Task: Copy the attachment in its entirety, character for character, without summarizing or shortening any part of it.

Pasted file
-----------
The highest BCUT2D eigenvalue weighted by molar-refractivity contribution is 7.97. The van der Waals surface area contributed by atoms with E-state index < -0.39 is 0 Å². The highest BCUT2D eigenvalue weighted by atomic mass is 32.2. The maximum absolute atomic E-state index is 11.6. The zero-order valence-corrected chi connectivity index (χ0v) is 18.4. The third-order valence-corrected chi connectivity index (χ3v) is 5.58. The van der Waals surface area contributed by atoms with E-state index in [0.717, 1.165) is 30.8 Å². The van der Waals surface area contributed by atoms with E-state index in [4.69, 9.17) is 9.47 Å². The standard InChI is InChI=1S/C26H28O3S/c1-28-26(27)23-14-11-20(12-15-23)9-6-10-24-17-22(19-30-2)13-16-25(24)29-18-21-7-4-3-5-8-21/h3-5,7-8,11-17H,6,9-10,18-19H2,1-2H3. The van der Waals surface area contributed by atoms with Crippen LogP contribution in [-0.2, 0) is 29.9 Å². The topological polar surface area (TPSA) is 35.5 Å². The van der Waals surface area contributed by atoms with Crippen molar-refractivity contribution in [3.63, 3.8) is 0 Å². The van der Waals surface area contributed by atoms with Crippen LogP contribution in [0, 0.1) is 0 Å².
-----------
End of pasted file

The highest BCUT2D eigenvalue weighted by molar-refractivity contribution is 7.97. The van der Waals surface area contributed by atoms with E-state index < -0.39 is 0 Å². The highest BCUT2D eigenvalue weighted by atomic mass is 32.2. The maximum absolute atomic E-state index is 11.6. The zero-order valence-corrected chi connectivity index (χ0v) is 18.4. The third-order valence-corrected chi connectivity index (χ3v) is 5.58. The van der Waals surface area contributed by atoms with E-state index in [0.717, 1.165) is 30.8 Å². The van der Waals surface area contributed by atoms with E-state index in [4.69, 9.17) is 9.47 Å². The standard InChI is InChI=1S/C26H28O3S/c1-28-26(27)23-14-11-20(12-15-23)9-6-10-24-17-22(19-30-2)13-16-25(24)29-18-21-7-4-3-5-8-21/h3-5,7-8,11-17H,6,9-10,18-19H2,1-2H3. The van der Waals surface area contributed by atoms with Crippen LogP contribution in [-0.2, 0) is 29.9 Å². The topological polar surface area (TPSA) is 35.5 Å². The van der Waals surface area contributed by atoms with Crippen molar-refractivity contribution in [3.63, 3.8) is 0 Å². The van der Waals surface area contributed by atoms with Crippen LogP contribution in [0, 0.1) is 0 Å².